Can North Koreans Travel Abroad?
Simply put yes North Koreans can travel abroad. However, only a selected few.
So how do North Koreans Travel Abroad?
We often say that the North Korean experience starts at Beijing Airport at the Air Koryo check-in counter.
The check-in process from the passenger’s point of view for Air Koryo is like for any other airlines at Beijing Capital Airport, only that it’s much slower.
The reason for that is twofold;
1. Air Koryo is cut off from the international ticketing systems as a result of the sanctions and hence each passenger’s name has to be identified on a printout passenger list and put into the Air China Ground Handling system manually.
2. Koreans travelling home tend to have a lot of check-in luggage which slows down the whole process.
(NB: Air Koryo allows plus 10kg on Business Class for the Beijing-Pyongyang route than the other way round).
This is amplified by the fact that Beijing security screening takes place at the check-in desks.
A typical scene at the Air Koryo check-in counter is long queues of trolleys packed with suitcases and carton boxes and people chatting and negotiating with Air Koryo ground staff.
(Not to mention the duty-free shops where Korean who return from overseas stock up on 7 Star and Mevious cigarettes, and whiskey.)
One of the most typical realization of travellers who check-in into an Air Koryo flight is “oh, I didn’t know North Koreans can travel abroad” which leads to the question;
“Who are these Koreans”?
During the Korean War (1950-1953) North Korea sent orphans of war and students to study in allied socialist countries.
In November 1951, 200 orphans of war arrived at the Hungarian capital, followed by 21 students in January 1952 to study at universities, colleges, and polytechnics. Throughout the 1950s, around 1,000 Koreans lived in Hungary. Among them, 379 studied at different universities.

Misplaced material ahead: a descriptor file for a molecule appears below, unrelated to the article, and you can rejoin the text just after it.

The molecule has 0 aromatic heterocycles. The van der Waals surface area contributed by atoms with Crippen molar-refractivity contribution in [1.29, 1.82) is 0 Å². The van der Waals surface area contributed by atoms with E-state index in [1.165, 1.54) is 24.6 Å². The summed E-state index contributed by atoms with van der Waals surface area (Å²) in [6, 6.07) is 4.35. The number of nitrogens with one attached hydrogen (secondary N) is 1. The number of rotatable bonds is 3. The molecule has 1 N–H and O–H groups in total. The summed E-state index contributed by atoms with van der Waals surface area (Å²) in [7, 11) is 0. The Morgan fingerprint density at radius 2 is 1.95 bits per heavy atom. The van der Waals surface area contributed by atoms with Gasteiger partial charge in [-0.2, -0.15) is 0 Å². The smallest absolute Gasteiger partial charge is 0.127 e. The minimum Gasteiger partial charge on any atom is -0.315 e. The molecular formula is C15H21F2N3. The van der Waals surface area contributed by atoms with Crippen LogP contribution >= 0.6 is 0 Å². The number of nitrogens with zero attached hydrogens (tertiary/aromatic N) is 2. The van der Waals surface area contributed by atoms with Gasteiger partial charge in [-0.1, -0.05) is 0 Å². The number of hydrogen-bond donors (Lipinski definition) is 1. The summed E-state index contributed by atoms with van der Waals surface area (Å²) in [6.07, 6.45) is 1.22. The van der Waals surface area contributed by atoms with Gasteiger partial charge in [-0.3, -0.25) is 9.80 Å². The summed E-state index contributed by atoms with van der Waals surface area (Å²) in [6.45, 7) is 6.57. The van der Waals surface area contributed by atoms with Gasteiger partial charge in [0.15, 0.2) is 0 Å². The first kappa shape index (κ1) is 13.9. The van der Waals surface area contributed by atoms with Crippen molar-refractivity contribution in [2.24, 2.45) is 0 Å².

According to Hungarian archives, in 1953, North Korea planned to send around 1,500 students to study abroad while Lankov claims that ca. 1,800 Koreans lived in the Soviet Union during the 1940s and 1950s.
Some of these students married to women in their host countries and returned with them throughout the 1950s.
In 1962, there were Soviet (around 70-80) and East European wives living in North Korea, among them 2 Hungarians.
Throughout the 1960s the number of Koreans living and studying abroad decreased dramatically as the country started to shift away from the Soviet Union and systematically closed down. This was also the time when foreign wives were urged to divorce and return to their homelands.
Korean students in Hungary reappeared again in the 1970s until the late 1980s when Hungary set up economic and diplomatic relations with South Korea.
From the 1980s till the 2010s some North Koreans even visited the US on international school trips, as well as experts in agriculture and computer science.
Travel for leisure is unknown for North Koreans. At least internationally.
Domestic tourism In North Korea has been on the rise since 2018.
Also, it doesn’t mean that an official trip overseas can’t have leisurely elements like sightseeing, excursions, shopping, and the culinary experience. They certainly do.
Leisure tourism apart, North Koreans travel for the same reason as nationals of other countries do; business, exchanges, conferences, international sports events, medical treatment, study and work.
I personally know or met North Koreans who have been to African countries, Bangladesh, Cambodia, China, Cuba, Hungary, Lebanon, Mongolia, Poland, Russia (USSR), South Korea, Switzerland, the UK, and Vietnam.
China and Russia estimated to have up to 20,000 Korean guest works and students, and there used to be a considerable number of Korean guest workers in countries of the Persian Gulf.
Obtaining a passport is not easy though, and they have to be submitted to the authorities upon return from overseas.
Since the 2000s the DPRK started to issue certificates to travel to China and Koreans holding these documents – mostly merchants – can stay for up to 4 days without a visa.